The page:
Tuesday, February 26, 2013

EXTRA: Kelly a big winner; urban vote crushes rural political aspirations

Why was it such a done deal that one-time state Legislator Robin Kelly will get to be a member of Congress – replacing Jesse Jackson, Jr., following an April 9 special election?
KELLY: The new member of Congress?

It was all a matter of population.

THE ILLINOIS SECOND Congressional District may stretch from 53rd Street south to the Kankakee/Iroquois County border. But the bulk of the people living in the district are in Chicago and the inner suburbs of Cook County.

Those people who live in the rural portions of Will and Kankakee counties that got lumped into the district just don’t have enough people to counter the urban mass that the district’s boundaries were drawn around!

Look at it this way. Suburban Cook County, which accounts for about 60 percent of the registered voters of the district, gave former Congresswoman Debbie Halvorson some 5,924 votes (according to unofficial tallies from the Cook County clerk’s office) in Tuesday's special primary election.

By comparison, Kankakee County gave the resident of Crete 3,999 votes.

YET HALVORSON’S KANKAKEE County total was good for 64.51 percent of the vote. Her suburban Cook tally? A mere 19.13 percent – which was only good for second place amongst the inner suburban voters.

When countered with the fact that Kelly managed to take 58.08 percent of the suburban Cook vote and 57.8 percent of the Chicago vote, the Kelly camp became a vote-rich juggernaut that nobody whose primary appeal is to the rural voter was going to overcome.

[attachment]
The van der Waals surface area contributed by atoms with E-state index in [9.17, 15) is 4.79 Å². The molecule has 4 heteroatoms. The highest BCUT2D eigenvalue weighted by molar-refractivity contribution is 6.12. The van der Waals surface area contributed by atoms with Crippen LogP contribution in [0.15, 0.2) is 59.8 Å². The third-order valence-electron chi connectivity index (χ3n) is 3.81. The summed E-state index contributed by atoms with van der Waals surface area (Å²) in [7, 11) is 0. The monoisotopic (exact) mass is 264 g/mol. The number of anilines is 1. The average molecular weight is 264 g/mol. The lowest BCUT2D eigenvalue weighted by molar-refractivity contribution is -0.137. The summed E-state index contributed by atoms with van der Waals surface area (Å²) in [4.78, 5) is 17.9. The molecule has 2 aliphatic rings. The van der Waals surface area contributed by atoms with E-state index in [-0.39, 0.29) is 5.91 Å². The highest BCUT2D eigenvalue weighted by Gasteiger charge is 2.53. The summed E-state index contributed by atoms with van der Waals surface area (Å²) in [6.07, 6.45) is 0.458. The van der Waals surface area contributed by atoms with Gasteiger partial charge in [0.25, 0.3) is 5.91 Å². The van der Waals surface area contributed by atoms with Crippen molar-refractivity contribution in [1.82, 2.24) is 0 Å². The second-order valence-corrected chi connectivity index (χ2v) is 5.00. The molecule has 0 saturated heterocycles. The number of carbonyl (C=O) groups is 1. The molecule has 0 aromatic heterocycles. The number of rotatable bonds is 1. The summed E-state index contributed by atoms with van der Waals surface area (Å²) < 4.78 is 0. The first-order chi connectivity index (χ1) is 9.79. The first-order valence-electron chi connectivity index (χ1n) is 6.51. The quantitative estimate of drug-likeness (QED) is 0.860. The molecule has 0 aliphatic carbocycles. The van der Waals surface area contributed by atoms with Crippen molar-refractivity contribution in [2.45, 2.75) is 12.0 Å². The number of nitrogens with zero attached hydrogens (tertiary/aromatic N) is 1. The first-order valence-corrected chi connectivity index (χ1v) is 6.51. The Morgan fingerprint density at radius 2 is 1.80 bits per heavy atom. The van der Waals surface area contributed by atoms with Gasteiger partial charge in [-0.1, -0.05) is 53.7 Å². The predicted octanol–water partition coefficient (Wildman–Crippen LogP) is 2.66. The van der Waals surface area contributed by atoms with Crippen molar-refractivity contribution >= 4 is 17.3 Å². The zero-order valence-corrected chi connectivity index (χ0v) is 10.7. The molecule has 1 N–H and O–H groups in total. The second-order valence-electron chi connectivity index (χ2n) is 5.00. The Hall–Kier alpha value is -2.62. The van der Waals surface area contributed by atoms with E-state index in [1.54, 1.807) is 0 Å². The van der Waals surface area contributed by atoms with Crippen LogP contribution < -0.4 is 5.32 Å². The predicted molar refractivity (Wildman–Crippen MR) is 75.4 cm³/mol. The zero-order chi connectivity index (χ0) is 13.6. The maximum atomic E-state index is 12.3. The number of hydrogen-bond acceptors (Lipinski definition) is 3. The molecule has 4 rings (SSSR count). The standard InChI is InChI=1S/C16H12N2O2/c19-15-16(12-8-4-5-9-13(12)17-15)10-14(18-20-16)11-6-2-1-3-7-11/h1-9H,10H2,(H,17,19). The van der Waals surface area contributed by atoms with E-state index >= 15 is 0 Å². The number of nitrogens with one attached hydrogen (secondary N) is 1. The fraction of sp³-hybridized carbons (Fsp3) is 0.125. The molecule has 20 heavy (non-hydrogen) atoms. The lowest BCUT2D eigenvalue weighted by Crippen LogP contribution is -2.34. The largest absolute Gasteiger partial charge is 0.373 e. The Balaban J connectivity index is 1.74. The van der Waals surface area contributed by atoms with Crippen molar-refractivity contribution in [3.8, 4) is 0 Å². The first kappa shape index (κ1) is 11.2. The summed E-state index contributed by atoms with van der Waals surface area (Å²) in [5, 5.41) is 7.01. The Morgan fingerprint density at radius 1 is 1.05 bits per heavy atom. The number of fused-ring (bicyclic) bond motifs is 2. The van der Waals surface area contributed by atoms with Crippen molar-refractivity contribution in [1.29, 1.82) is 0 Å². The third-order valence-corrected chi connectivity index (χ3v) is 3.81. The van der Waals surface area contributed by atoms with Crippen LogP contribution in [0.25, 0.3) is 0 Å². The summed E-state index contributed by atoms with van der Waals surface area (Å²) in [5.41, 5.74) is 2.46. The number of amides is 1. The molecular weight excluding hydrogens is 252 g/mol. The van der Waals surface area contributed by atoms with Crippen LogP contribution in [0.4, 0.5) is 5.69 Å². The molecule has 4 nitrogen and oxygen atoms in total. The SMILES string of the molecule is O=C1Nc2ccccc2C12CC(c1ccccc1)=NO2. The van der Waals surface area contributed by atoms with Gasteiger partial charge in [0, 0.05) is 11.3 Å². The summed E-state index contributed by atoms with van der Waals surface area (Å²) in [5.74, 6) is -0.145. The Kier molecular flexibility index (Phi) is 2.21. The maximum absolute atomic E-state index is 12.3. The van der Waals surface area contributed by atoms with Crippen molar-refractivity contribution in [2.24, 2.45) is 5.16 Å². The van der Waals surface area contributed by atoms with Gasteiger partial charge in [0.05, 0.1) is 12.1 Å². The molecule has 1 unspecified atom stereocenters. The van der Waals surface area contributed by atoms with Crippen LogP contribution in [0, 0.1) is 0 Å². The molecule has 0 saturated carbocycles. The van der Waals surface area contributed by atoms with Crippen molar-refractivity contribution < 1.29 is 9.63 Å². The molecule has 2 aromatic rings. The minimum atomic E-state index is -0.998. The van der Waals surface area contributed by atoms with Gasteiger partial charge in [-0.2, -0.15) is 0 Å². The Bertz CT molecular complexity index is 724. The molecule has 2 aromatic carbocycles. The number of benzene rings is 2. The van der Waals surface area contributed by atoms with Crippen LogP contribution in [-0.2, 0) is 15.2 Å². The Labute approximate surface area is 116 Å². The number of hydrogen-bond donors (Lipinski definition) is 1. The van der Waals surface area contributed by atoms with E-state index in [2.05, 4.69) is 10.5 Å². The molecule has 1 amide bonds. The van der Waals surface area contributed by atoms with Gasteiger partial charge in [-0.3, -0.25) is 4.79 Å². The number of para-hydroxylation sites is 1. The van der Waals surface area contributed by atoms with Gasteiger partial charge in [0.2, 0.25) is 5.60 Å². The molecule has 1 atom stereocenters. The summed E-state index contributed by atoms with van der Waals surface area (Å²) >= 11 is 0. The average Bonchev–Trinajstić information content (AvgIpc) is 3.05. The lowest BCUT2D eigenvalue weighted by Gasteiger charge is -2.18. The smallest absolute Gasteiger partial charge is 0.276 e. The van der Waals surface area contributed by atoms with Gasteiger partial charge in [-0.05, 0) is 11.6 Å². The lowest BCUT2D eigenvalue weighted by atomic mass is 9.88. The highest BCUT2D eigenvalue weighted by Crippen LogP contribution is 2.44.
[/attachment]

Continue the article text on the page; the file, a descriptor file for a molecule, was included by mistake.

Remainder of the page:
I did get one giggle from the preliminary election results I saw Tuesday night. The congressional dreams of 9th Ward Alderman Anthony Beale were dependent on him dominating the Chicago portion of the district.

Instead, all Beale got was 20.5 percent of the city vote – compared to the majority of the Chicago vote that went for Kelly.

THE LADY FROM Matteson cleaned Beale’s clock in the city, and thoroughly dominated in her home portion of the Cook County suburbs.

That is why Kelly is going to Washington and Halvorson (who got 8.91 percent of the Chicago city vote) gets to remain in Will County. At least she had the sense to concede this election early on – instead of stubbornly keeping people waiting late into the night in some desperation play to dream of victory.

A couple of other tidbits. It seems that 866 people in suburban Cook spoiled their ballots by voting for state Sen. Toi Hutchinson, D-Olympia Fields. She had killed her campaign and backed Kelly, but her name was still on the printed ballots and some people voted for her anyway.

And I’d like to meet the Will (0.09 percent) and Kankakee (0.1 percent) county residents who actually cast ballots for candidate Fatimah Muhammad – a onetime television broadcaster (for the Univision affiliate in Chicago) turned activist and a member of Minister Louis Farrakhan’s Nation of Islam church.


No comments: